Creature With the Atom Brain appears in an aspect ratio of approximately 1.85:1 on this Blu-ray Disc. This was an erratic but mostly satisfactory presentation.
For the most part, sharpness worked fine. Occasional soft spots occurred, some caused by optical shots or artificial zooms, but the movie generally offered appealing delineation.
No issues with jagged edges or moiré effects materialized, and I saw no edge haloes. The movie looked pretty grainy, but print flaws remained minor, as small scratches popped up infrequently.
Blacks felt deep and dense, while shadows felt well-rendered. Aspects of the image betrayed the movie’s age and low-budget origins, but it still seemed good most of the time.
Given the aforementioned age and monetary restrictions of Brain, I didn’t expect much from the film’s LPCM monaural audio, but the mix proved surprisingly robust. Not that the mix would compare with modern efforts, of course, but the track seemed pretty peppy.
Speech came across as reasonably natural, and the lines lacked edginess or other issues. Music displayed fairly nice range and clarity.
Effects also showed good breadth and displayed only minor instances of distortion. This was a solid soundtrack for an older flick.
As we shift to extras, we start with an audio commentary from film historian Russell Dyball. He provides a running, screen-specific look at story/characters and genre topics, cast and crew, various production notes and Dyball’s opinions about the film itself.
This means a mix of interpretation/criticism with movie facts. I’d like more of the latter and less of the former, but Dyball still makes this a pretty engaging track.
We can watch the movie with or without an introduction by film historian Kim Newman. It goes for eight minutes, 33 seconds as Newman delivers some notes about the flick, its genre and its creators. Newman gives us a decent lead-in to the film.
Before & Beyond the Cold War Creatures delivers a one-hour, 13-minute, 57-second documentary with film critic/historian Stephen R. Bissette. As we view archival materials related to the subject matter, we get notes about the life and career of producer Sam Katzman.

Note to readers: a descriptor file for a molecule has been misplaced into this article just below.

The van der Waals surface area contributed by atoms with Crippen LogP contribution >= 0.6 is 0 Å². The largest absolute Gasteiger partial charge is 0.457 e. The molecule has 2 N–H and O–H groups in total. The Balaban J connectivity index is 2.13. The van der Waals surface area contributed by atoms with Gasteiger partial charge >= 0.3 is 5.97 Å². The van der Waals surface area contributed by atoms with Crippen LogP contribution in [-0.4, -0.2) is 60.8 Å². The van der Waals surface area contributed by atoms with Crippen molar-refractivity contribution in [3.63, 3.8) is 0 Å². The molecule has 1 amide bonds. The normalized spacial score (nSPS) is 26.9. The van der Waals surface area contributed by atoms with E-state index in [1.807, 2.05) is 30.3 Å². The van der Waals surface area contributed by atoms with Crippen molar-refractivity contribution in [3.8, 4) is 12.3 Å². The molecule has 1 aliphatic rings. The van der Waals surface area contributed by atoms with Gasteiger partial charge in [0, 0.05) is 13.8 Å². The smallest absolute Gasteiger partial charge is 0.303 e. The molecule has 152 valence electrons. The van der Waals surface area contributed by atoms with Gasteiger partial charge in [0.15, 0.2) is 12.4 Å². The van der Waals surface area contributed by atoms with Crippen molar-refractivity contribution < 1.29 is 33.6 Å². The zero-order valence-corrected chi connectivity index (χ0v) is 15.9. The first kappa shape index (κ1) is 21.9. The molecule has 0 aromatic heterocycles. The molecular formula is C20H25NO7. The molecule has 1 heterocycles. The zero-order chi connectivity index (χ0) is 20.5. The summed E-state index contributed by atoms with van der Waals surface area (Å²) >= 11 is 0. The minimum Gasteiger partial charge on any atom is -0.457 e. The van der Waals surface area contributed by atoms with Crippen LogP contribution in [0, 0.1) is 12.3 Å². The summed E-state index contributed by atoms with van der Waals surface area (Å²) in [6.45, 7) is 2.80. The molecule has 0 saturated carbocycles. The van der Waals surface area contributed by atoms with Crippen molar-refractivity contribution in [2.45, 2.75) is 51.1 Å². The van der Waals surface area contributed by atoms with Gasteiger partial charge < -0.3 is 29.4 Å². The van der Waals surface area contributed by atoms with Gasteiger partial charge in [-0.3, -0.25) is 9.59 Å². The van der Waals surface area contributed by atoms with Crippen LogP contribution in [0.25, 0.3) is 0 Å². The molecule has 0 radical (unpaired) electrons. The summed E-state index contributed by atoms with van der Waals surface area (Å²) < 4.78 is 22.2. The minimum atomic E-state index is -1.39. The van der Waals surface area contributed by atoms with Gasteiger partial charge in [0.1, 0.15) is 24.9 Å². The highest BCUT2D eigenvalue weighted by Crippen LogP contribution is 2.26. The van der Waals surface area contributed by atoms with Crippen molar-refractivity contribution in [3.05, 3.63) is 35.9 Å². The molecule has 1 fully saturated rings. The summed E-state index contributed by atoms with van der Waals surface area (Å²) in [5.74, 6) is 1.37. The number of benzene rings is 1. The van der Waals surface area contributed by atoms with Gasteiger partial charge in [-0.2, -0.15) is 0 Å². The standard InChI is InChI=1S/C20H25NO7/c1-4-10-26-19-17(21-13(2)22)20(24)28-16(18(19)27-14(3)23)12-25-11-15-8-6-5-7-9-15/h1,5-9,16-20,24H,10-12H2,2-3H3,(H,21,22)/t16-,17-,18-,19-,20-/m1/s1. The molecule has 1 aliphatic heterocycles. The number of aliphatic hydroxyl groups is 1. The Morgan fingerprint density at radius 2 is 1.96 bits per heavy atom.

This doesn’t become an especially dynamic presentation, as various old ads and articles fill the screen for long stretches. Still, Bissette tells a lot about Katzman and makes this an informative piece, even if it lacks much panache.
Next comes a Super 8 Version of Brain. It spans 19 minutes, 27 seconds and indeed provides an abbreviated cut of the film.
Obviously it loses a whole lot of movie, as it runs 50 minutes shorter than the finished product. To compensate, the Super 8 edition adds narration, but it still seems fairly incoherent.
Unsurprisingly, the print looks pretty terrible, too. Nonetheless, it becomes a cool historical curiosity.
In addition to the film’s trailer, we finish with an Image Gallery. It shows 27 shots that mix publicity stills and shots from the movie. It becomes a decent but kind of blah collection.
Nothing about Creature With the Atom Brain redefines the horror genre, but it creates a reasonably lively thriller. Despite some iffy moments, it usually seems creative and involving. The Blu-ray comes with generally good picture, better than average audio and an array of bonus materials. This turns into a stronger movie than I expected.
Note that Atom Brain comes only as part of a four-film package called “Cold War Creatures”. In addition to Atom Brain, it brings three other movies from producer Sam Katzman: The Werewolf, Zombies of Mora Tau and The Giant Claw.